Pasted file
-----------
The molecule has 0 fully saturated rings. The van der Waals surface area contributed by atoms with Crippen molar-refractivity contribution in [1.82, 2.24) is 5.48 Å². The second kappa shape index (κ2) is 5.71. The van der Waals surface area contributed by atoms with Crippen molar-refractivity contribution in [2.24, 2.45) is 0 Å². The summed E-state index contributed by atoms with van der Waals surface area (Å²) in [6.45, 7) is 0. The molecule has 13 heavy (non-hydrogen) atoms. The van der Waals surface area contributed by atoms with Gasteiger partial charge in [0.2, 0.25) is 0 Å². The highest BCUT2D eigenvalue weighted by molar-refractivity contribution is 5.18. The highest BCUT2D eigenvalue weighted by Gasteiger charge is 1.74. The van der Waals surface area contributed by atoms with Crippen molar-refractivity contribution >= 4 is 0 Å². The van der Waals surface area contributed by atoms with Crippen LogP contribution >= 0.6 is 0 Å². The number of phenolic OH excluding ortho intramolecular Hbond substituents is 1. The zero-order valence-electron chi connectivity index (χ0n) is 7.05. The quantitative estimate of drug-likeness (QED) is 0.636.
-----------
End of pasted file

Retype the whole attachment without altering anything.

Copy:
The molecule has 0 fully saturated rings. The van der Waals surface area contributed by atoms with Crippen molar-refractivity contribution in [1.82, 2.24) is 5.48 Å². The second kappa shape index (κ2) is 5.71. The van der Waals surface area contributed by atoms with Crippen molar-refractivity contribution in [2.24, 2.45) is 0 Å². The summed E-state index contributed by atoms with van der Waals surface area (Å²) in [6.45, 7) is 0. The molecule has 13 heavy (non-hydrogen) atoms. The van der Waals surface area contributed by atoms with Gasteiger partial charge in [0.2, 0.25) is 0 Å². The highest BCUT2D eigenvalue weighted by molar-refractivity contribution is 5.18. The highest BCUT2D eigenvalue weighted by Gasteiger charge is 1.74. The van der Waals surface area contributed by atoms with Crippen molar-refractivity contribution >= 4 is 0 Å². The van der Waals surface area contributed by atoms with Crippen LogP contribution >= 0.6 is 0 Å². The number of phenolic OH excluding ortho intramolecular Hbond substituents is 1. The zero-order valence-electron chi connectivity index (χ0n) is 7.05. The quantitative estimate of drug-likeness (QED) is 0.636.